– Never buy expensive, nice looking bicycles as they may be stolen in a short period of time.

  • Rickshaw

    Anyone with a sense of adventure, who wants to see Beijing in a more Chinese style, can try the man driven vehicle known as the Rickshaw. The ancient part of Beijing infamous for its narrow streets and alleys –known to the locals as hutongs – which are too narrow for cars, so the best and most adventurous way to visit them is via a rickshaw. But remember, ALWAYS bargain real hard! When you reach your limit turn around and walk away to make your point – most of the times they will come back after you, otherwise you can always get another around the next corner.You can also find modern rickshaws, electric pedicabs all around Beijing, if you want to save some walking, they are really appropriate for short distances.

  • Traffic

    Roads in Beijing often are in one of the four compass directions. Additionally, six ring roads, nine expressways and numerous freeways all form an expansive traffic infrastructure around the capital. So far, no elevated highways have been built in Beijing. Beijing’s ring roads and urban sprawl are major factors in clogged up city traffic. There are approximately 3.5 million cars in Beijing; roads in the city centre are often gridlocked during rush hour, whilst smooth traffic is only available late at night.The big problem is that public transportation is still underdeveloped for the nearly 17 million population. Subways and buses are jam-packed with people around rush hour.

    Another problem is the driving situation itself. Respect for the traffic law is only settling in slowly. Many Beijing drivers still pull out to overtake in all directions, and some do not bother with the indicator lights. Traffic violations are rife, checked only by the police on duty. Unblocking traffic, making Beijing’s traffic flow smoothers and getting drivers to abide by traffic laws is a big future challenge for Chinese authorities.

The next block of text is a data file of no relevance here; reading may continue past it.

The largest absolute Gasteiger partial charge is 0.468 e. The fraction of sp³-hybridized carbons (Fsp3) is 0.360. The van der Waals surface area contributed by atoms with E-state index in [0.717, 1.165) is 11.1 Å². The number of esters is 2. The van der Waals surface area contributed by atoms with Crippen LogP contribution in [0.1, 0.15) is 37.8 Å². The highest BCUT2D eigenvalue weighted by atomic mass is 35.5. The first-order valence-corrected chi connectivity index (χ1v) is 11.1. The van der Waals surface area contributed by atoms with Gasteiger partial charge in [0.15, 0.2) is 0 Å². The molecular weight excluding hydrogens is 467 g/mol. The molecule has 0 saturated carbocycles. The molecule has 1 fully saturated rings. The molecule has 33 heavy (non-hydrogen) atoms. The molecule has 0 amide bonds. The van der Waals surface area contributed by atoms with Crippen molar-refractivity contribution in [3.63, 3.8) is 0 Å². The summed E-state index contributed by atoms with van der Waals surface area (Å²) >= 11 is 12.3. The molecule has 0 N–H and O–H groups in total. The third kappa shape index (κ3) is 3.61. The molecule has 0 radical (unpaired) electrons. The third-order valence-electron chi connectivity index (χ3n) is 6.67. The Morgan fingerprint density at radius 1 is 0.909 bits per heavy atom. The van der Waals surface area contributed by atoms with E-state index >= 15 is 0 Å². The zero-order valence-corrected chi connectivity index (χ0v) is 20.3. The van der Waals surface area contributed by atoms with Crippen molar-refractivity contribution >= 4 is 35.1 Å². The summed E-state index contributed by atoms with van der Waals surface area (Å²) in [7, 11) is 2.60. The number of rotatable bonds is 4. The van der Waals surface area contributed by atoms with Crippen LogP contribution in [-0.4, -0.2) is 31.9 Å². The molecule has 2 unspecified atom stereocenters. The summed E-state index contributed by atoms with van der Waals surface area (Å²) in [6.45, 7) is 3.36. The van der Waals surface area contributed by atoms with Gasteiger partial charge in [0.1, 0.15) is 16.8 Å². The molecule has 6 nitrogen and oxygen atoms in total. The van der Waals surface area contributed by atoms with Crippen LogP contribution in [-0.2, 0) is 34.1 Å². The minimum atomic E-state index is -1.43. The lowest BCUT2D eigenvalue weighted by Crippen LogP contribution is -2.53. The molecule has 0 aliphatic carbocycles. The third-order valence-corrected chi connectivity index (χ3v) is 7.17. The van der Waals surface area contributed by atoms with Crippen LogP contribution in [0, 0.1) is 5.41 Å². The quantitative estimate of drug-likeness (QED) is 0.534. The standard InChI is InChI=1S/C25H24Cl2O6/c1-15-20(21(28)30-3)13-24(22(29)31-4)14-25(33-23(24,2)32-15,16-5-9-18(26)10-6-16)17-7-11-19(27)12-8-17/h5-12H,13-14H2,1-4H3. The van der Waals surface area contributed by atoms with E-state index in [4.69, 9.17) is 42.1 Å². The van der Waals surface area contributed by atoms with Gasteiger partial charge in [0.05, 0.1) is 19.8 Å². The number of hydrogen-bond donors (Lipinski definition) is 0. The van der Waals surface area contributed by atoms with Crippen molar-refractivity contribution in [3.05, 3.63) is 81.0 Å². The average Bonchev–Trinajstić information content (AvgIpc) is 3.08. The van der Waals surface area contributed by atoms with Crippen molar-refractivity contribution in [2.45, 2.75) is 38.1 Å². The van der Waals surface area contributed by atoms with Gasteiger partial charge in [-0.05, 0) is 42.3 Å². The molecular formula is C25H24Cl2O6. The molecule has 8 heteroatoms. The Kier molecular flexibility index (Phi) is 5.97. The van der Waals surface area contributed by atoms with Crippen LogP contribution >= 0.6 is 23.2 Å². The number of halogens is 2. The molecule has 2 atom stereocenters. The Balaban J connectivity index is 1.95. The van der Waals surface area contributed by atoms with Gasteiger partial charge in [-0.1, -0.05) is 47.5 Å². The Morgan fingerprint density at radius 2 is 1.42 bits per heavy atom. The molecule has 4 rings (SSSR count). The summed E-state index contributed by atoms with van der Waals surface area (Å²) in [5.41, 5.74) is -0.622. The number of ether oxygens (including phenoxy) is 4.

• Airports

    Beijing’s main airport is the Beijing Capital International Airport (PEK) near Shunyi, which is about 20 km northeast of the Beijing city centre. The Beijing Capital International Airport has 3 terminals. The new Terminal 3 which resembles a Chinese dragon is the world’s largest airport terminal and was constructed to prepare for Olympic visitors. http://www.flickr.com/photos/dutchtom/sets/72157603897477002/
    The airport is linked to central Beijing by the Airport Expressway (a subway ticket costs RMB 25), airport shuttle buses (cost is RMB 16) and is roughly a 40 minute drive from the city centre (a taxi can costs around RMB 130).
    Other airports in the city include Liangxiang Airport, Nanyuan Airport, Xijiao Airport and Badaling Airport but are less well-known.
    If you want to book cheap domestic flight tickets or accommodation, check out these pages:

  • Rail

    Beijing’s three major railway stations are: Beijing Railway Station (or the central station), Beijing West Railway Station and the newly opened Beijing South Railway Station, which is the biggest in China.Beijing is a railway hub with lines from Beijing to all the big cities of China and also some international cities in Russia, Hong Kong and Korea.

    The 120 km long Beijing–Tianjin Intercity Rail was opened on the 1st August 2008, connecting the new railway station with the Olympic co-host city Tianjin which has the world’s fastest scheduled train service at 350 km/h.

    The Beijing-Shanghai Express Railway project is a 1,318 km (819 miles) high speed railway system, designed for speeds of up to 350 km/h (220 mph), cutting Beijing to Shanghai travel time from 10 hours to 5 hours. Construction of the project started on April 18, 2008.

    Currently running is the Beijing to Lhasa line (the capital city of Tibet) which cost USD 4.2 billion and was opened at the start of July 2006. This line is extremely modern in both track, and train as it is the world’s highest line – the train is pressurized when crossing a 16,640 foot pass in Tibet’s Tanggula Mountains, part of the Himalayas.

Rachel Yoon